Reporting on mental health and crime.

This past summer a young man killed and wounded people on a Toronto street. In subsequent coverage, CBC reported that he had had earlier encounters with police involving mental health issues. The complainant, Arthur Gallant, wondered about the relevance of events which occurred 10 years earlier and felt it was wrong to report the details because it could create a false link between those events and the shootings. The issue of reporting on mental illness in the context of violent crime is fraught. In this case it was properly handled.


You were concerned about some of the reporting regarding Faisal Hussain, the man who shot and killed 2 people and injured 13 others in a random attack on Toronto’s Danforth Avenue. As a mental health advocate you are concerned that mention of his mental health only serves to stigmatize those with mental illnesses. In particular, you questioned why the article reported that according to a police source Mr. Hussain had had contact with the police 10 years before when he was under 18 and it “involved mental health problems.” You said something that long ago was irrelevant. Had the incident with police been very recent, there might have been justification for reporting the information. You were concerned readers would draw the wrong conclusion:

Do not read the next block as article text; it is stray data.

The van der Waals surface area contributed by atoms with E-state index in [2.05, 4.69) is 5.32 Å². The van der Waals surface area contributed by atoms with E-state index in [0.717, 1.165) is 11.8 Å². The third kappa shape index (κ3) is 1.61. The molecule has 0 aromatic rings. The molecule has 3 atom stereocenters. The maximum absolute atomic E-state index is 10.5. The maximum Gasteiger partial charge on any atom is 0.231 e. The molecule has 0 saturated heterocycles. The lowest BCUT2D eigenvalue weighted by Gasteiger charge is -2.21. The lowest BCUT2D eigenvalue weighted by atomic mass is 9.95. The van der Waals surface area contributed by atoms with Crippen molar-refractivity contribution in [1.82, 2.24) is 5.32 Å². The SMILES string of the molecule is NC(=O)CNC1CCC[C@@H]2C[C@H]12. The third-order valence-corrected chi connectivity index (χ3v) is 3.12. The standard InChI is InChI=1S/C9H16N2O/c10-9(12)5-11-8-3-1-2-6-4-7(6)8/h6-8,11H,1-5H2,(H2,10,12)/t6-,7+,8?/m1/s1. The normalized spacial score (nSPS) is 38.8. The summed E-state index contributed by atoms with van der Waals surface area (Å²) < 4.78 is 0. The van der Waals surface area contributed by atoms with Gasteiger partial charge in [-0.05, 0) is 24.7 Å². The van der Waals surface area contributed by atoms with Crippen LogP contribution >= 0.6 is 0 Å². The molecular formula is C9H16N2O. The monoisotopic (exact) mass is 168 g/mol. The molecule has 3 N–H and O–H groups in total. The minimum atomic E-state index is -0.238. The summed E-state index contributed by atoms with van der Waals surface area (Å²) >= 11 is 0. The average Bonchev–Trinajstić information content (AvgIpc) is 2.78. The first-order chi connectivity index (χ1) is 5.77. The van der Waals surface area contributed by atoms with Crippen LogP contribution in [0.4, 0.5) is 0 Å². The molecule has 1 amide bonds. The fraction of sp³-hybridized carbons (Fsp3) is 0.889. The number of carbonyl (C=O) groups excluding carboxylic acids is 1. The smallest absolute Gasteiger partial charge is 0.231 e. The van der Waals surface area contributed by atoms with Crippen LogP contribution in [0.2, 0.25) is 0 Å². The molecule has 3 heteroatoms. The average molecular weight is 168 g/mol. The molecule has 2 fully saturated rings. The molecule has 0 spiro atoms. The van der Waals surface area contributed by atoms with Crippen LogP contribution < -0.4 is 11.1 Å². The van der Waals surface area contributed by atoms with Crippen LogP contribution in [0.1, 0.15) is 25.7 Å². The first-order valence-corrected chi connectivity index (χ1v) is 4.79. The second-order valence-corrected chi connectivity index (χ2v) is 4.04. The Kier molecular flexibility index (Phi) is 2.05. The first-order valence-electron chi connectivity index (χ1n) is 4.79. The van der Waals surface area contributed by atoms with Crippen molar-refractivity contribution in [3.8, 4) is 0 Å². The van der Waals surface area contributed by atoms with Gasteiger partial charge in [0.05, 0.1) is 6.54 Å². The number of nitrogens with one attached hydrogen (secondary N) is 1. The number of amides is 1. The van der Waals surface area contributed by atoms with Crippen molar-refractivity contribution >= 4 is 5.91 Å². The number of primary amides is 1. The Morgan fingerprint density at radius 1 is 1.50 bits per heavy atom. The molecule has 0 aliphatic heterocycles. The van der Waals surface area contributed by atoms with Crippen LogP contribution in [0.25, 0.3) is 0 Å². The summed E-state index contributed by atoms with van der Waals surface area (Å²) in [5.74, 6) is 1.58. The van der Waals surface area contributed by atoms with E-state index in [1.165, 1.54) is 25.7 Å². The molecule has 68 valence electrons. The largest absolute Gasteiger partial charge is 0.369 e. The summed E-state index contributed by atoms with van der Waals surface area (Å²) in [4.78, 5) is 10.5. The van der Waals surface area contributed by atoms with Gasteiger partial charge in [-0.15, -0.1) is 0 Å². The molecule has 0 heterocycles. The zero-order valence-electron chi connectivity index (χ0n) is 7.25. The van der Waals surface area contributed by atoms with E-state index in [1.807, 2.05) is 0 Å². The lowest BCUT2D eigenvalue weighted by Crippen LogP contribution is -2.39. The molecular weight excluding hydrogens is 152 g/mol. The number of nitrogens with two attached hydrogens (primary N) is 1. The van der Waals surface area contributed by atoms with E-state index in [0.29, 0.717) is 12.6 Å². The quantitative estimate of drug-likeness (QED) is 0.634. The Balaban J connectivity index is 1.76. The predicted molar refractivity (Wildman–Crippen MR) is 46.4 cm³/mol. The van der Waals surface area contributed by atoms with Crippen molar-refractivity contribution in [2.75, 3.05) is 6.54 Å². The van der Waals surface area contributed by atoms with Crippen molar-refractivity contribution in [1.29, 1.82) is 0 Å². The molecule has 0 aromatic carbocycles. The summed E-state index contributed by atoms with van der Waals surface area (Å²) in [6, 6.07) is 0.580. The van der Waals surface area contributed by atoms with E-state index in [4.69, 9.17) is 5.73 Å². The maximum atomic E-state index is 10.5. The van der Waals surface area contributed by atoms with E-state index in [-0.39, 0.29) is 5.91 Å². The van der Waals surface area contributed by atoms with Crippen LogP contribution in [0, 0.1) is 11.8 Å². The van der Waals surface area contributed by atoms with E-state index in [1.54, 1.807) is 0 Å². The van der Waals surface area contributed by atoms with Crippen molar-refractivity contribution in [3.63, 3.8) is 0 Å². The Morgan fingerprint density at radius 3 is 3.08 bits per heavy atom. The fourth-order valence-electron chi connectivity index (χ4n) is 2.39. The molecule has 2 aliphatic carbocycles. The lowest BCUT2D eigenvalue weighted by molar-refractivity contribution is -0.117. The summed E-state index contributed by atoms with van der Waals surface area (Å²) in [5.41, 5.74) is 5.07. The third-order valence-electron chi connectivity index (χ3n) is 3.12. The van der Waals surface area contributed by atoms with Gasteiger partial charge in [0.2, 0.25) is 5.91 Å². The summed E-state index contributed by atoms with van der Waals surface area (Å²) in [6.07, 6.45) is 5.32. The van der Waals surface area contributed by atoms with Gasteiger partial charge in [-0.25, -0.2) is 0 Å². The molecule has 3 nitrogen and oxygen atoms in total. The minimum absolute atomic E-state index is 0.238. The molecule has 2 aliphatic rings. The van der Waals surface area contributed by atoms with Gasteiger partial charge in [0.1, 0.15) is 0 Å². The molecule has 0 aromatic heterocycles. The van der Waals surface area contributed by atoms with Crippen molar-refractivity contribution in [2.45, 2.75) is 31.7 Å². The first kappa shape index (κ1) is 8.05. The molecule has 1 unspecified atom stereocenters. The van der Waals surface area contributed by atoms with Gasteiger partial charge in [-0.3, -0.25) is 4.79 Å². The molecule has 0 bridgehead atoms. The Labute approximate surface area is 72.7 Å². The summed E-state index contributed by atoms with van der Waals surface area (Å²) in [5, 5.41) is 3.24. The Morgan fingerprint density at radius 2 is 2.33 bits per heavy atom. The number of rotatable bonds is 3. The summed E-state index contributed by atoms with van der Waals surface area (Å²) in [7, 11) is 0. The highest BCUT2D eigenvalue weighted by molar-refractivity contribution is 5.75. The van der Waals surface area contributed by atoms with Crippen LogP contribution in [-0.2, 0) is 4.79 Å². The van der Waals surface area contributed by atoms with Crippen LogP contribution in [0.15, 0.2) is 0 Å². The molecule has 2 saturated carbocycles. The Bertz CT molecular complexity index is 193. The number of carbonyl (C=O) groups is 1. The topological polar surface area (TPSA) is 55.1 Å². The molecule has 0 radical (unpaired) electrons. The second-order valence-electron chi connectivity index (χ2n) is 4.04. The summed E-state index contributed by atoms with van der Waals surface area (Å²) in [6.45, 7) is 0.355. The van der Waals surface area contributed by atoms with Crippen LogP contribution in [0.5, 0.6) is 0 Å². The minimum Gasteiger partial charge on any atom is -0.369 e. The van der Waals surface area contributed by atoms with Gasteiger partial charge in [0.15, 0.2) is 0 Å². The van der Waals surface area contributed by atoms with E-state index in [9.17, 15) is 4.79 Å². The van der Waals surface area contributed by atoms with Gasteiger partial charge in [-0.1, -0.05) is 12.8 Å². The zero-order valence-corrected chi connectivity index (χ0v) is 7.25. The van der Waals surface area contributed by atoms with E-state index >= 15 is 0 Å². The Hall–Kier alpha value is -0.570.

I fear that the public is somehow going to jump to the conclusion that the police should have done more or that the tragedy could have somehow been avoided since police did have contact with the shooter at one point.

You questioned the ethics of making it public because the information obtained from the police source is actually protected and would not be available on any public record:

I am the first person to admit that the media has an obligation to report stories of public interest that might make people uncomfortable. However, I have spent the last couple of days trying to figure out the relevance in reporting the shooter came into contact with police because of his mental health almost a decade ago. I am especially concerned such contact happened when the shooter was a minor. What does that have to do with Sunday's tragedy? How do the 2 things tie together? How can it possibly explain what happened? Yes the shooter had mental health issues but saying he had contact with police because of his mental health a decade ago seems like you're desperate to report on anything.

You pointed out that research shows that a person with a mental illness is much more likely to be a victim of violence than the perpetrator. There is a danger of stigmatizing those with mental illnesses by creating a false impression of a link. You added the implication of this reporting was that the earlier contact with police is in some way tied to the shooting, but that past encounters with police are not a predictor of future violence.


Laura Green, Executive Producer at CBC Toronto News, replied to your concerns. She told you that the decision to publish information about a person’s mental health is one that is never taken lightly. She said it is part of CBC’s mission to serve the public interest, and she felt this reporting met that standard: